I was in Denver recently, partly to research my coming book, partly to debate former congressman Tom Tancredo on immigration, but really to finally taste the Holy Grail of Mexican-American cookery: the Mexican hamburger. Behold its cheesy, mixed-up glory above, and click after the jump to discover what the hell it actually is.
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Brace yourselves, folks: underneath that Syracuse Orangeman-hued goop lies the structure of a burrito--a flour tortilla containing refried beans, your choice of meat, and a grilled hamburger patty, almost extant in shape. This version is smothered, which means Colorado's classic take on green chile (flecked with pork, and prepared as a gravy) drowns the burrito burger with its viscous, spicy glory. The flour tortilla itself is cooked well until it becomes firm, until you can slice off a chunk and it won't flop around on your fork as it enters your mouth.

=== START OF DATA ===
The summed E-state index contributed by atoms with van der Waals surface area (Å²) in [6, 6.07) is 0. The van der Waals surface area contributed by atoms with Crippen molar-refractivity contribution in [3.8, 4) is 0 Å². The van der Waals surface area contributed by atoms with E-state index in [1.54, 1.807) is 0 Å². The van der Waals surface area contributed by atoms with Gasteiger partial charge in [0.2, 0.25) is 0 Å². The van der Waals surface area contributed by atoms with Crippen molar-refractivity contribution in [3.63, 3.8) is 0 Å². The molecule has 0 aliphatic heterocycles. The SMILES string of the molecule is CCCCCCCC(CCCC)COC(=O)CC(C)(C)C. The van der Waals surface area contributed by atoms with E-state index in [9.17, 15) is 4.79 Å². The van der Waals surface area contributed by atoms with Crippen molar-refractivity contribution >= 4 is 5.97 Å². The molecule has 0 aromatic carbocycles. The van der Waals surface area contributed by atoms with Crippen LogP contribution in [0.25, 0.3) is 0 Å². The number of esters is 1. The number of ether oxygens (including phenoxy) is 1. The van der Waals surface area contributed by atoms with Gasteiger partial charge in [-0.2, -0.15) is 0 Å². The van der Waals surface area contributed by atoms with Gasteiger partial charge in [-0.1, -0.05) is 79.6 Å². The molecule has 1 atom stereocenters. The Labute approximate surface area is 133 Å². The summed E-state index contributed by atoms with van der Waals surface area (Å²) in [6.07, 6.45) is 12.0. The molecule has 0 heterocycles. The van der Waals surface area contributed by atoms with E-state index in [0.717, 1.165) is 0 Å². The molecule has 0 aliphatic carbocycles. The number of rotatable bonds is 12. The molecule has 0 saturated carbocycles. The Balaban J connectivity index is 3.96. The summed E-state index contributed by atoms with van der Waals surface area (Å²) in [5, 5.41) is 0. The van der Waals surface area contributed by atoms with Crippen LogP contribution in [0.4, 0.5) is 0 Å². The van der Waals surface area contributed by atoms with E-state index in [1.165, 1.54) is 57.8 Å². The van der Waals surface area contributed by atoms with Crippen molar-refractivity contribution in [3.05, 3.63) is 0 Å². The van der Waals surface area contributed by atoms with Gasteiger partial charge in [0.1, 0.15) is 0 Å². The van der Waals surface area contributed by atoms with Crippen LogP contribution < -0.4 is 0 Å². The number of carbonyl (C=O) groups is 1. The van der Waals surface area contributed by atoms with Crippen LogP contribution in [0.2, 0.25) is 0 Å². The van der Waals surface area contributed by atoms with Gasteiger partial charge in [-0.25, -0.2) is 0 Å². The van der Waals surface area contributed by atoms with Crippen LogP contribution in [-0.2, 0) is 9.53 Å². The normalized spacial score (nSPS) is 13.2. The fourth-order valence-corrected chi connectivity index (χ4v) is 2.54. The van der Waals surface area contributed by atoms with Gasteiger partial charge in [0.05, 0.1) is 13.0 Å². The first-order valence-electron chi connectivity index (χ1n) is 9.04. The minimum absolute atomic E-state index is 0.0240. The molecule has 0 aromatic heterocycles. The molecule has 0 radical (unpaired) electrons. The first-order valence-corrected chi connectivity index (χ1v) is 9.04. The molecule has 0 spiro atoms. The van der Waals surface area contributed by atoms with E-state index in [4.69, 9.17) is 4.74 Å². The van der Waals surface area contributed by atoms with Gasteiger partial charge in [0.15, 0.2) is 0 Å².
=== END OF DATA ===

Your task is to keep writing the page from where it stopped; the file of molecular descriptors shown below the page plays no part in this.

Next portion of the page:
I've had puffy tacos in San Antonio, glorious bowls of the green in Albuquerque, the Mexican hot dog of El Paso, and gargantuan Mission burritos in San Francisco, but the Mexican hamburger--found only in Denver, much to the surprise of the Mile High City's residents, who always thought their dish, like the Broncos, had a national reach--is the dish that best personifies the Mexican-American experience. The tortilla is wholly indigenous; its flour rendition, the legacy of Spain. The focus on green chile places it firmly in the Southwest; its gravy presentation, the legacy of Tex-Mex. The hamburger patty, of course, is wholly American--but even that has a German past. The combination of all is pure rascuache. And the taste? Heavy, thick, yet the Mexican hamburger at its best retains all the flavors of its distinct parts. I only ate half of this, having to stop myself because I had just eaten a sandwich, a taco, and another burrito.
Let the Baylessistas scream--this is a dish as Mexican as the Templo Mayor, as American as the Washington Monument, as Chicano as SanTana. And few dishes have as juicy a back story: its most-famous seller is Chubby's, a legendary chain run by matriarch Stella Cordova until she was nearing the century mark. But the one above comes from Bubba Chino's, run by her grandson Leonard, who is unfortunately strained from most of his relatives, who ripped off their abuelita's name before she had even passed on, much to Stella's disapproval.
Ah, Mexicans, always fighting among ourselves--but there you have it, folks: the Mexican hamburger, the meal of mestizaje at its tastiest.